Experts discuss how to talk with children about circus accident
She was recording an aerial hair-hanging stunt when eight circus acrobats plummeted to the ground.
"It was very shocking," Wood said. "It looked like they had been crushed. Many of them weren't moving."
"My daughter's initial reaction was, 'Oh my gosh. That's why it's so dangerous. I hope that never happens again. That's why you don't do it at home.' She gave her brother a hug and said, 'I hope that doesn't happen to you Logan' and she turned to my Papa and said, 'That's so terrible. I hope they're OK.'"
Sarah Kelly-Palmer works as a licensed social worker with Family Service of Rhode Island. Her specialty is children with trauma. She says one of the best things a parent can do is talk to their child about what happened, even young ones.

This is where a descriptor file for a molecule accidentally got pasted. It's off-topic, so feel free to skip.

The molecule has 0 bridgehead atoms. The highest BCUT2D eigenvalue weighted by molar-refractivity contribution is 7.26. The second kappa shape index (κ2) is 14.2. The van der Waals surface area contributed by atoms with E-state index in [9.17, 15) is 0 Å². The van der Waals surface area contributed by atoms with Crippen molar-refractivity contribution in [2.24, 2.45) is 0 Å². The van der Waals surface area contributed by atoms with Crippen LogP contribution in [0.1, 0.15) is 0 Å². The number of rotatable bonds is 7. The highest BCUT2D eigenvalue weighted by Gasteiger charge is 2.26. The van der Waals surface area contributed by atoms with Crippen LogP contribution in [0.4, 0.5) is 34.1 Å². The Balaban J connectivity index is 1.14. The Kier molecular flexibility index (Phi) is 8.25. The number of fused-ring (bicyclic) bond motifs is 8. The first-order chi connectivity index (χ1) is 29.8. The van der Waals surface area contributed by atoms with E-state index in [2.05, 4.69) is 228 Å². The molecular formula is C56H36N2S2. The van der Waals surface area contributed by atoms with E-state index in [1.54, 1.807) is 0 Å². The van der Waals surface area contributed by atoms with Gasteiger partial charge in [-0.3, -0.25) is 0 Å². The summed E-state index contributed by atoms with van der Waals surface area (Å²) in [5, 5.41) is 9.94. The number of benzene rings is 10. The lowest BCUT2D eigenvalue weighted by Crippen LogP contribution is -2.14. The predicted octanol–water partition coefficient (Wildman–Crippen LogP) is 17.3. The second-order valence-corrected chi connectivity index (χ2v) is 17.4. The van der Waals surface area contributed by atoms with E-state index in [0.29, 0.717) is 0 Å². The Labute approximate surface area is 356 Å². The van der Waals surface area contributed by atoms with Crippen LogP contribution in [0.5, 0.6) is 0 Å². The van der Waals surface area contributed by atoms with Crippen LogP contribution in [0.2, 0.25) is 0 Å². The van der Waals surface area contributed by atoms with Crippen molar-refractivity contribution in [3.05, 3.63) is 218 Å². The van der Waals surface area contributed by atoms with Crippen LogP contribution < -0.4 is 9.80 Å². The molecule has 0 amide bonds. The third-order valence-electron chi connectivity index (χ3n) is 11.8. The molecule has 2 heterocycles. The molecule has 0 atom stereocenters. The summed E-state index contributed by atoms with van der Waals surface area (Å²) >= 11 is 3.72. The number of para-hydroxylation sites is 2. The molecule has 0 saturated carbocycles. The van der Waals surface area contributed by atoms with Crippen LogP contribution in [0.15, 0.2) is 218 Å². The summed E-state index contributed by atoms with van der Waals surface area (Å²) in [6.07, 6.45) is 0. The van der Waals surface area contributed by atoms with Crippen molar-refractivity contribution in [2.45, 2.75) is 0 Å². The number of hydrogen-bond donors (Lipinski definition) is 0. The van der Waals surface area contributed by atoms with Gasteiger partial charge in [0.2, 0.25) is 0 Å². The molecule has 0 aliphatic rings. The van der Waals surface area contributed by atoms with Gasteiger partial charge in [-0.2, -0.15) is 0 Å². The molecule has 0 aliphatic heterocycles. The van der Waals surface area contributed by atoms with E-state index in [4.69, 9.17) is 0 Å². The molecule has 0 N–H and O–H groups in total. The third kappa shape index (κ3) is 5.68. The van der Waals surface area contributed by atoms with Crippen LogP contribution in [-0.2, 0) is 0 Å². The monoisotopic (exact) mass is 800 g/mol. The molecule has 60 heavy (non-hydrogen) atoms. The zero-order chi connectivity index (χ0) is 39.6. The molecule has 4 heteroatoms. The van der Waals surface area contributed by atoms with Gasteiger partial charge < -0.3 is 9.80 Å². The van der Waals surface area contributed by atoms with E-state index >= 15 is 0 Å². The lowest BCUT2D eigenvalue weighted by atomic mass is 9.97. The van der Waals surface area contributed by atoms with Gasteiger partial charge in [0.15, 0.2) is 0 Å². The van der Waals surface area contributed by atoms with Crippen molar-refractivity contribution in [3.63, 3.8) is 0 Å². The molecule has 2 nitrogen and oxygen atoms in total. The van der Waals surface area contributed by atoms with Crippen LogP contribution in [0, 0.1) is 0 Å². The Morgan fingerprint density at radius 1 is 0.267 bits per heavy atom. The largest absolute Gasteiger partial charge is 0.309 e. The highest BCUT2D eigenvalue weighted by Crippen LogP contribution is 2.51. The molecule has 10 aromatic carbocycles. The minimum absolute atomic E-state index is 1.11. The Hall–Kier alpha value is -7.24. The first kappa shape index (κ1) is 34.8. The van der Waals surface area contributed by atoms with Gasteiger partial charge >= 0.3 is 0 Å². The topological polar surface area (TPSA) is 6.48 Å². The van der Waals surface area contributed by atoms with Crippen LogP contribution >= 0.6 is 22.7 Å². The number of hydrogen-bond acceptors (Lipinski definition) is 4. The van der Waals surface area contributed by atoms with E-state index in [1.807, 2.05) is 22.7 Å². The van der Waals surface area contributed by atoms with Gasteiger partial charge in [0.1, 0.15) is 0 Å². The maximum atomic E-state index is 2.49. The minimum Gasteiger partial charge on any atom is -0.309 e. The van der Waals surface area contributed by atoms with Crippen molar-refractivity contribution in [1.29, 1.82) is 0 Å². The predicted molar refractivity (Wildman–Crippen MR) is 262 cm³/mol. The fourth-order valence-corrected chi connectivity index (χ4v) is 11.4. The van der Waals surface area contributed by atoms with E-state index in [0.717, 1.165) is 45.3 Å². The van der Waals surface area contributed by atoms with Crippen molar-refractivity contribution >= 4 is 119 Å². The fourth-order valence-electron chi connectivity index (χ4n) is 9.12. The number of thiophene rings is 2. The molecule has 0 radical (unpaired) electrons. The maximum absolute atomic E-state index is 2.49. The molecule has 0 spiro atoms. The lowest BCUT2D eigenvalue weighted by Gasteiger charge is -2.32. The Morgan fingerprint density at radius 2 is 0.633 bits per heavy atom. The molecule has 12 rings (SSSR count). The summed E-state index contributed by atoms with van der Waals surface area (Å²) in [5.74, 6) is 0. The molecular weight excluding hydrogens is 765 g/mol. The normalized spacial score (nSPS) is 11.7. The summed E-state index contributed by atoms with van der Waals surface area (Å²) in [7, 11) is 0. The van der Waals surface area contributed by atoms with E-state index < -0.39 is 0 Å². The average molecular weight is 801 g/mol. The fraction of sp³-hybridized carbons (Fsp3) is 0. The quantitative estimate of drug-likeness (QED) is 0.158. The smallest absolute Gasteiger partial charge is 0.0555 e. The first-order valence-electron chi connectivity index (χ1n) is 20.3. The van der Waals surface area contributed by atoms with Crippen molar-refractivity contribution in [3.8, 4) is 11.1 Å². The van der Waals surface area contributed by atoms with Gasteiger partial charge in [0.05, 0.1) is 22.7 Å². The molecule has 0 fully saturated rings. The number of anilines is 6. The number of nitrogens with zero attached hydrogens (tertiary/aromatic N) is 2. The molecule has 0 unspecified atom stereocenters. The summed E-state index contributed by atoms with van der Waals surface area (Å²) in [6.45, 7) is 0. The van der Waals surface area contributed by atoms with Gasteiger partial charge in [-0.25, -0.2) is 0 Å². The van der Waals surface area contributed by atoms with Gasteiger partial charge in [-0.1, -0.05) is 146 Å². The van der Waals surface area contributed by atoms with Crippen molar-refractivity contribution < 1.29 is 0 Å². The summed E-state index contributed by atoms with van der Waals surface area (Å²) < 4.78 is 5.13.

"Don't assume. Kids are very, very perceptive," she said.
Teenagers are especially at risk because they may not want to talk about it.
Palmer suggests parents try something like, "It was really scary at the circus (Sunday), and I'm wondering how you're feeling, I know that I was feeling very scared," Kelly-Palmer said.
Wood's children wanted to talk about what happened again Sunday, and they did.
Kelly-Palmer said it's OK. She said it becomes a problem when there are persistent mood or appetite changes, lack of sleep or nightmares.
Parents can call Family Services of Rhode Island at 401-331-1350.